Mayor London Breed Announces Acquisition of Two Properties in the Tenderloin for Expansion of Behavioral Health Services
Adjoining properties are part of San Francisco’s expansion of residential beds and treatment spaces for people with mental health and substance use disorders
San Francisco, CA — Mayor London N. Breed and the San Francisco Department of Public Health (SFDPH) today announced the acquisition of two adjacent properties at 822 Geary Boulevard and 629 Hyde Street that will expand behavioral health services in the Tenderloin neighborhood following approval by the San Francisco Board of Supervisors on Tuesday, December 14. This expansion is part of San Francisco’s plan to add 400 new residential treatment spaces and overnight beds, 88 of which have already opened this year to support people with mental health and substance use disorders.
This site will be used for programs that get people with mental health and substance use issues off the street and connected to wraparound services. To meet this goal, SFDPH is considering using the two properties as a “crisis diversion unit” with up to 15 beds for people experiencing mental health crises. A separate possible use for the properties would be a safe consumption site to help prevent overdoses, prevent public drug use, and get people the care and treatment they need to deal with their addiction the moment they are ready. The crisis diversion unit and the safe consumption site would operate as independent programs, but both would work in close coordination to help address substance use and mental health crises.
“San Francisco is making unprecedented investments in mental health and overdose prevention services,” said Mayor Breed. “We know that the need is great, and we must continue responding by seizing on opportunities when they are presented. Purchasing the properties at 822 Geary Boulevard and 629 Hyde Street will allow us to address the mental health and overdose crisis we continue to see in our communities, get people the help that they so desperately need, and provide much-needed relief to the Tenderloin neighborhood.”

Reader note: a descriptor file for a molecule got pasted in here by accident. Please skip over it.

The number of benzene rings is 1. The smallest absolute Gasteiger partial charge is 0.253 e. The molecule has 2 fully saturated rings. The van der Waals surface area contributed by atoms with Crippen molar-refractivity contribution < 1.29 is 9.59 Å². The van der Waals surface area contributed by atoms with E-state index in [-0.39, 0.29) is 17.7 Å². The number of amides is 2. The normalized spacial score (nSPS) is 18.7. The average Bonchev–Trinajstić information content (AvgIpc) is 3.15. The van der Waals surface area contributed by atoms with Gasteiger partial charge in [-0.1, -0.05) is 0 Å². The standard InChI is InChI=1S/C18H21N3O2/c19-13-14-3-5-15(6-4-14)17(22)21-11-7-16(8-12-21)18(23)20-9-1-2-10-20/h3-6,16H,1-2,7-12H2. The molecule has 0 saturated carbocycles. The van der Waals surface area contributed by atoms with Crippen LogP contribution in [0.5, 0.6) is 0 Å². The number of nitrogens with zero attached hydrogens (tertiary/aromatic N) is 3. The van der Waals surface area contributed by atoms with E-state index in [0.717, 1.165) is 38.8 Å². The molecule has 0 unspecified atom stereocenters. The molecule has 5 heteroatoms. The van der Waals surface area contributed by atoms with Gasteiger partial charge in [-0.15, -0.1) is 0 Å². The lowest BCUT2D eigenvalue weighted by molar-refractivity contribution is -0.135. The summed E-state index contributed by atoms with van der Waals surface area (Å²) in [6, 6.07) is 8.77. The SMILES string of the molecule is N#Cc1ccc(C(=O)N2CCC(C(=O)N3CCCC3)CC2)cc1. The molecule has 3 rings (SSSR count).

“Our system of care is seeing increased demand for mental health services, and we are eager to meet this need through low-barrier access to care,” said Director of Health, Dr. Grant Colfax. “Low-threshold crisis centers for both mental health and substance use disorders have proved successful here in San Francisco and throughout the country, and by increasing these services, we are alleviating street conditions, unnecessary use of other city services, and most importantly, providing a compassionate and evidence-based response to our neighbors in crisis.”
The crisis diversion unit is one of the areas of need identified in the 2020 Behavioral Health Bed Optimization Project conducted by Dr. Anton Nigusse Bland, who served as the Mayor’s Director of Mental Health Reform. The crisis diversion unit beds would fill gaps in San Francisco’s crisis services and serve as an important short-term intervention for those experiencing an escalating psychiatric crisis and those who require rapid engagement, assessment, and intervention. It would also support in reducing arrests, emergency room visits, and hospitalizations, and be a location where the Street Crisis Response Team (SCRT) can bring people in need off the streets and into care.
“We have much work to go to fully implement Mental Health SF. Adding these programs to our growing system of care get us one step closer,” said Supervisor Hillary Ronen. “I am particularly hopeful that we will open a safe consumption site shortly. Those that are operating in other places have proven successful in not only preventing deaths by overdose, but also serving as a place where individuals get connected to recovery services that often lead to sobriety. We can’t arrest ourselves out of the drug crisis in this country. We should be looking around the world at interventions that have proven to reduce addiction and implement these interventions in San Francisco.”
“Let’s be clear, our city is in crisis,” said Supervisor Matt Haney. “We are in the middle of an overdose epidemic. We lost over 700 people to overdoses in San Francisco last year; that is more than twice the number of people who died from COVID. We must invest in evidence-based practices and create low-barrier entry points if we are ever going to get a handle on this situation. As one of the authors of Mental Health SF, I am also excited to see the City make progress on our plan and taking the mental health crisis seriously. We have been suffering from a crippling shortage of mental health beds, and its great we are making progress towards increasing our capacity. As we roll out these programs, I think it’s important that we make our plans, intentions, and community process around all of this clear and transparent. I also believe that these acquisitions and services must be accompanied by appropriate community resources like community ambassadors, like Urban Alchemy, to ensure that these services are utilized and have a positive impact on the surrounding community.”
“The acquisition of these properties is an encouraging step toward addressing the mental health and addiction crisis playing out on our streets,” said Supervisor Rafael Mandelman. “People in crisis need safe places to heal and access mental health services, and facilities like these are filling a critical gap in our City’s continuum of mental health care for the people who need it the most.”
For the latest update on San Francisco’s residential care and treatment expansion, please visit: sf.gov/residential-care-and-treatment.